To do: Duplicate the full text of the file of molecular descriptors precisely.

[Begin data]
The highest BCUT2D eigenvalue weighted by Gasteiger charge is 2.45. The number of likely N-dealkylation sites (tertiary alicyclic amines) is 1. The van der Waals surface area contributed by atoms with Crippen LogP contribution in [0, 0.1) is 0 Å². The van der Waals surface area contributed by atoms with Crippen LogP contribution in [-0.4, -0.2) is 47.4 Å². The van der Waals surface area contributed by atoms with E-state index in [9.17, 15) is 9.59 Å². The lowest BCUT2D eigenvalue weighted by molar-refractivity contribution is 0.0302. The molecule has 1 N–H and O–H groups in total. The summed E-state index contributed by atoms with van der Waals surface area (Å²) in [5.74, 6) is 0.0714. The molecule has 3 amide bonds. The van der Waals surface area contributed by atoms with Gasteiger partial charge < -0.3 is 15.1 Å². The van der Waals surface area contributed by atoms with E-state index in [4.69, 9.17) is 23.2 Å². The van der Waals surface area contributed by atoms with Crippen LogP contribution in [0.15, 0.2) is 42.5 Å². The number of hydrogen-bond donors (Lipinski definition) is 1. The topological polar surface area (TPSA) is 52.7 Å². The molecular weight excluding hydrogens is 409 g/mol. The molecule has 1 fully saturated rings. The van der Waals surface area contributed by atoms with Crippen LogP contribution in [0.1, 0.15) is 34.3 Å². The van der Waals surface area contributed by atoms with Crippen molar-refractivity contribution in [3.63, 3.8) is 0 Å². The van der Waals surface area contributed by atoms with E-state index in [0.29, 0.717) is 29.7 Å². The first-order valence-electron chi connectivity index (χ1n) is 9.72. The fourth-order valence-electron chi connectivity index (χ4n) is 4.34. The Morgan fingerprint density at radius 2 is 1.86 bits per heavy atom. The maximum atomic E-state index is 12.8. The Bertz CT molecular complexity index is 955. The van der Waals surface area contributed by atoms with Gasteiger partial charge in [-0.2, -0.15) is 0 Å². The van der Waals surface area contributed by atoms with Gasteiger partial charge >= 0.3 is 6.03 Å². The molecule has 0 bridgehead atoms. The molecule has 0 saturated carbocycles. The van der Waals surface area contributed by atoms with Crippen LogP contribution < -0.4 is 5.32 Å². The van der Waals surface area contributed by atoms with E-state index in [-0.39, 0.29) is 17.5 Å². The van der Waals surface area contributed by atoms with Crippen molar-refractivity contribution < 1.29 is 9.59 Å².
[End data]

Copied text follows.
The highest BCUT2D eigenvalue weighted by Gasteiger charge is 2.45. The number of likely N-dealkylation sites (tertiary alicyclic amines) is 1. The van der Waals surface area contributed by atoms with Crippen LogP contribution in [0, 0.1) is 0 Å². The van der Waals surface area contributed by atoms with Crippen LogP contribution in [-0.4, -0.2) is 47.4 Å². The van der Waals surface area contributed by atoms with E-state index in [9.17, 15) is 9.59 Å². The lowest BCUT2D eigenvalue weighted by molar-refractivity contribution is 0.0302. The molecule has 1 N–H and O–H groups in total. The summed E-state index contributed by atoms with van der Waals surface area (Å²) in [5.74, 6) is 0.0714. The molecule has 3 amide bonds. The van der Waals surface area contributed by atoms with Gasteiger partial charge < -0.3 is 15.1 Å². The van der Waals surface area contributed by atoms with E-state index in [4.69, 9.17) is 23.2 Å². The van der Waals surface area contributed by atoms with Crippen LogP contribution in [0.15, 0.2) is 42.5 Å². The number of hydrogen-bond donors (Lipinski definition) is 1. The topological polar surface area (TPSA) is 52.7 Å². The molecular weight excluding hydrogens is 409 g/mol. The molecule has 1 fully saturated rings. The van der Waals surface area contributed by atoms with Crippen LogP contribution in [0.1, 0.15) is 34.3 Å². The van der Waals surface area contributed by atoms with Crippen molar-refractivity contribution in [3.63, 3.8) is 0 Å². The van der Waals surface area contributed by atoms with E-state index in [0.29, 0.717) is 29.7 Å². The first-order valence-electron chi connectivity index (χ1n) is 9.72. The fourth-order valence-electron chi connectivity index (χ4n) is 4.34. The Morgan fingerprint density at radius 2 is 1.86 bits per heavy atom. The maximum atomic E-state index is 12.8. The Bertz CT molecular complexity index is 955. The van der Waals surface area contributed by atoms with Gasteiger partial charge in [-0.2, -0.15) is 0 Å². The van der Waals surface area contributed by atoms with Gasteiger partial charge >= 0.3 is 6.03 Å². The molecule has 0 bridgehead atoms. The molecule has 0 saturated carbocycles. The van der Waals surface area contributed by atoms with Crippen LogP contribution < -0.4 is 5.32 Å². The van der Waals surface area contributed by atoms with E-state index in [-0.39, 0.29) is 17.5 Å². The van der Waals surface area contributed by atoms with Crippen molar-refractivity contribution < 1.29 is 9.59 Å².